Cooperative banking entails a typical trade-off. The small size, specialization and high correlation of customers’ credit risks are often considered typical weaknesses of local mutual banks. Nonetheless, these banks appear to be largely non-substitutable providers of loans to local economies, given their comparative advantages in screening, monitoring and enforcement with respect to other banks. We explore the idea that the solution of this trade-off is affected by the interplay between banks’ ownership structures and the competitive conditions of the markets in which they operate. Focusing on the banking market of the Italian province of Trento, characterized by a significant presence of cooperative banks and a variety of different competitive environments at the local level, we find that a heightened competition among mutual banks is not socially beneficial with respect to market conditions in which a mutual bank only competes with non-mutual banks. We find that mutual banks competing with each other show a lower ability to transform local savings into local loans, as well as a worse risk allocation.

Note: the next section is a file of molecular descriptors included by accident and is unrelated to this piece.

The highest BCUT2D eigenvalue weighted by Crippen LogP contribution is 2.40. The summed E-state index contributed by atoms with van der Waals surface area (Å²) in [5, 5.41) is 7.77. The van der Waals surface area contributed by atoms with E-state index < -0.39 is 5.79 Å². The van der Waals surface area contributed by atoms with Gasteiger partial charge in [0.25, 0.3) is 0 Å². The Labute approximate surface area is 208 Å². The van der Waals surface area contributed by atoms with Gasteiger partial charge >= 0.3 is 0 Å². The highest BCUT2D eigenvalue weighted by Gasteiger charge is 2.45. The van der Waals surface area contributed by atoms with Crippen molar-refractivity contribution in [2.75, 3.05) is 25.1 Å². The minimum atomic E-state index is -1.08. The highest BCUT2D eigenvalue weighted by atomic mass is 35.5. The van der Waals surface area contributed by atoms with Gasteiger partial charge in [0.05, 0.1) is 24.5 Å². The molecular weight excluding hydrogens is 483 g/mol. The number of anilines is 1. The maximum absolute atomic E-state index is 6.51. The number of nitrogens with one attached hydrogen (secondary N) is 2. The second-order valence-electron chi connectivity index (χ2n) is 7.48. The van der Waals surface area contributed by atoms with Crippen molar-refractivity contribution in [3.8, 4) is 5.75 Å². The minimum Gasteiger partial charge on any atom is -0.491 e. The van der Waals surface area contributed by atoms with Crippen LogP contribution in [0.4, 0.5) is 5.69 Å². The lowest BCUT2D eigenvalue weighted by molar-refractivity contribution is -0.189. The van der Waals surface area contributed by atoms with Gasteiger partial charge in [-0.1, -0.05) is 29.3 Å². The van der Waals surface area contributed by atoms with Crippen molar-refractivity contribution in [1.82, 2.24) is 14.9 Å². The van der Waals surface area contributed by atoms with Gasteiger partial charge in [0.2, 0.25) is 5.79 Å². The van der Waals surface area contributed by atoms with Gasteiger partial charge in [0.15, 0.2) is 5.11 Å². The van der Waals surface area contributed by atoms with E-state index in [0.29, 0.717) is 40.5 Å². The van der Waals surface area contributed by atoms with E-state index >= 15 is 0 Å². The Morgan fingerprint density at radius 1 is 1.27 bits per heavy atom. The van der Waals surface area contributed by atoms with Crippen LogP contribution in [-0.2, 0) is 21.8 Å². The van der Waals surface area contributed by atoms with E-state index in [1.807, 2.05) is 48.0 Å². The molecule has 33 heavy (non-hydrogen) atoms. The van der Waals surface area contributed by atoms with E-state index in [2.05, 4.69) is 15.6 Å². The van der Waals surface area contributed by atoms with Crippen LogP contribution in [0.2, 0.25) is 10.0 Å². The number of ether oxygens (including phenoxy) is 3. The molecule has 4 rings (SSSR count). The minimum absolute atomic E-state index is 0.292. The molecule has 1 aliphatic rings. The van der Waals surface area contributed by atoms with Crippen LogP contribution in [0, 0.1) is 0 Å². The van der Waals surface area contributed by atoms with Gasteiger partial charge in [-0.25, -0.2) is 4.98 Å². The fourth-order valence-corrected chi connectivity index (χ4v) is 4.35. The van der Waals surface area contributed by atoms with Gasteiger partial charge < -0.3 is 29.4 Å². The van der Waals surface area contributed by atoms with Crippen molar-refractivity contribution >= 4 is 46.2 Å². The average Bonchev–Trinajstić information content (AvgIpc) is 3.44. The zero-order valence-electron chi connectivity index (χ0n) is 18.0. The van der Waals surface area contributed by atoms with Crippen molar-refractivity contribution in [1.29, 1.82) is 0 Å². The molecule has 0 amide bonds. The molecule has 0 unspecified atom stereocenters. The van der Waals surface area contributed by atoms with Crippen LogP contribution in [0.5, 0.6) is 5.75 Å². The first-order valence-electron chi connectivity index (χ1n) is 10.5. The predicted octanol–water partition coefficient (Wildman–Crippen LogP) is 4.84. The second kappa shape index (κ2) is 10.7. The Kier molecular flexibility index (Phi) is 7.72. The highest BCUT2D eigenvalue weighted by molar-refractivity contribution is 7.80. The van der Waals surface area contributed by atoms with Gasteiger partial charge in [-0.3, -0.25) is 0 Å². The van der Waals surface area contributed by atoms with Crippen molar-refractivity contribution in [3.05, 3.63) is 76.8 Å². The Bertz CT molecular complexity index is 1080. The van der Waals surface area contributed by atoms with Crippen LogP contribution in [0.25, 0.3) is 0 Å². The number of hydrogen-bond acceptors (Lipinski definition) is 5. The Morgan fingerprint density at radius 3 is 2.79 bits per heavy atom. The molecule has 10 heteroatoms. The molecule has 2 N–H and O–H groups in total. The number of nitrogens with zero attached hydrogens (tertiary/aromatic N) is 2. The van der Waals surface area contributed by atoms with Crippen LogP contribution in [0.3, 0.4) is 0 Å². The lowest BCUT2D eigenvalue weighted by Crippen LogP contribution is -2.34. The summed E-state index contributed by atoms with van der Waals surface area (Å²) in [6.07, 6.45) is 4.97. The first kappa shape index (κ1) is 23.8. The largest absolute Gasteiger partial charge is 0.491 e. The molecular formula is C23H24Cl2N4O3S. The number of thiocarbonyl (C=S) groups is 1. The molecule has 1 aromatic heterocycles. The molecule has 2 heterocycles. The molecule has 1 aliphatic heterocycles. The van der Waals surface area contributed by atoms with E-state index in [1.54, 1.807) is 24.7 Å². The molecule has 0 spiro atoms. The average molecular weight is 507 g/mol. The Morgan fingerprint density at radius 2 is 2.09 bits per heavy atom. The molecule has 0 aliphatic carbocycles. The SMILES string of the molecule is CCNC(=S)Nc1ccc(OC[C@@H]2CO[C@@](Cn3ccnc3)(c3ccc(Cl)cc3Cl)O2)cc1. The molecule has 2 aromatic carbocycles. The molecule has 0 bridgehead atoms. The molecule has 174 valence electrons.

|Rivista||International Review of Economics|
|Stato di pubblicazione||Pubblicato - 2016|
- Cooperative banks
- Local credit market
- Mutual banks